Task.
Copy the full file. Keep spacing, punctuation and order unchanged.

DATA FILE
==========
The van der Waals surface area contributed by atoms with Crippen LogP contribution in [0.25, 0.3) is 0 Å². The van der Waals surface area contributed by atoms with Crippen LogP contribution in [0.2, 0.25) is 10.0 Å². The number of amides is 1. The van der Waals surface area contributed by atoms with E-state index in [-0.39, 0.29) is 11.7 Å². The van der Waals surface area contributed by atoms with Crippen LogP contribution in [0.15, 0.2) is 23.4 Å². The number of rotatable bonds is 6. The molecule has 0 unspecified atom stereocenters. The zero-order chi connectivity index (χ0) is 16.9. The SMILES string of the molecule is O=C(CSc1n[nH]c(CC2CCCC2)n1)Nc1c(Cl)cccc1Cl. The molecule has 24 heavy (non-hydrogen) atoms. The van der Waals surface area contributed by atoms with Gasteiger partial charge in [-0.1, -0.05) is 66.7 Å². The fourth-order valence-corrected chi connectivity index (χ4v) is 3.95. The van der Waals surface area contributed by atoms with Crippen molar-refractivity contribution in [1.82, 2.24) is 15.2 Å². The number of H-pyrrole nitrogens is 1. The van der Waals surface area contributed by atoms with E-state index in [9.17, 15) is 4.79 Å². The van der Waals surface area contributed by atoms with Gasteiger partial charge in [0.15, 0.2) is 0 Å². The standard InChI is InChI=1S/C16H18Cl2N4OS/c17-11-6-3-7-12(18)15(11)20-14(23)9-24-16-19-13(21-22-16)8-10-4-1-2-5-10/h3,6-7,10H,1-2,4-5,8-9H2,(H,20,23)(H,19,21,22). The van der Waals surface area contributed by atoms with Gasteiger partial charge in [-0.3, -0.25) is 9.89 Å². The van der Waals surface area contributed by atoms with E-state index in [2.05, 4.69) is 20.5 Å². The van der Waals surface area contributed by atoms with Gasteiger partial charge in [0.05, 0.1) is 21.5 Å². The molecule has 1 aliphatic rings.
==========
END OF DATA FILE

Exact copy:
The van der Waals surface area contributed by atoms with Crippen LogP contribution in [0.25, 0.3) is 0 Å². The van der Waals surface area contributed by atoms with Crippen LogP contribution in [0.2, 0.25) is 10.0 Å². The number of amides is 1. The van der Waals surface area contributed by atoms with E-state index in [-0.39, 0.29) is 11.7 Å². The van der Waals surface area contributed by atoms with Crippen LogP contribution in [0.15, 0.2) is 23.4 Å². The number of rotatable bonds is 6. The molecule has 0 unspecified atom stereocenters. The zero-order chi connectivity index (χ0) is 16.9. The SMILES string of the molecule is O=C(CSc1n[nH]c(CC2CCCC2)n1)Nc1c(Cl)cccc1Cl. The molecule has 24 heavy (non-hydrogen) atoms. The van der Waals surface area contributed by atoms with Gasteiger partial charge in [-0.1, -0.05) is 66.7 Å². The fourth-order valence-corrected chi connectivity index (χ4v) is 3.95. The van der Waals surface area contributed by atoms with Crippen molar-refractivity contribution in [1.82, 2.24) is 15.2 Å². The number of H-pyrrole nitrogens is 1. The van der Waals surface area contributed by atoms with E-state index in [9.17, 15) is 4.79 Å². The van der Waals surface area contributed by atoms with Gasteiger partial charge in [0.15, 0.2) is 0 Å². The standard InChI is InChI=1S/C16H18Cl2N4OS/c17-11-6-3-7-12(18)15(11)20-14(23)9-24-16-19-13(21-22-16)8-10-4-1-2-5-10/h3,6-7,10H,1-2,4-5,8-9H2,(H,20,23)(H,19,21,22). The van der Waals surface area contributed by atoms with Gasteiger partial charge in [-0.3, -0.25) is 9.89 Å². The van der Waals surface area contributed by atoms with E-state index in [2.05, 4.69) is 20.5 Å². The van der Waals surface area contributed by atoms with Gasteiger partial charge in [0.05, 0.1) is 21.5 Å². The molecule has 1 aliphatic rings.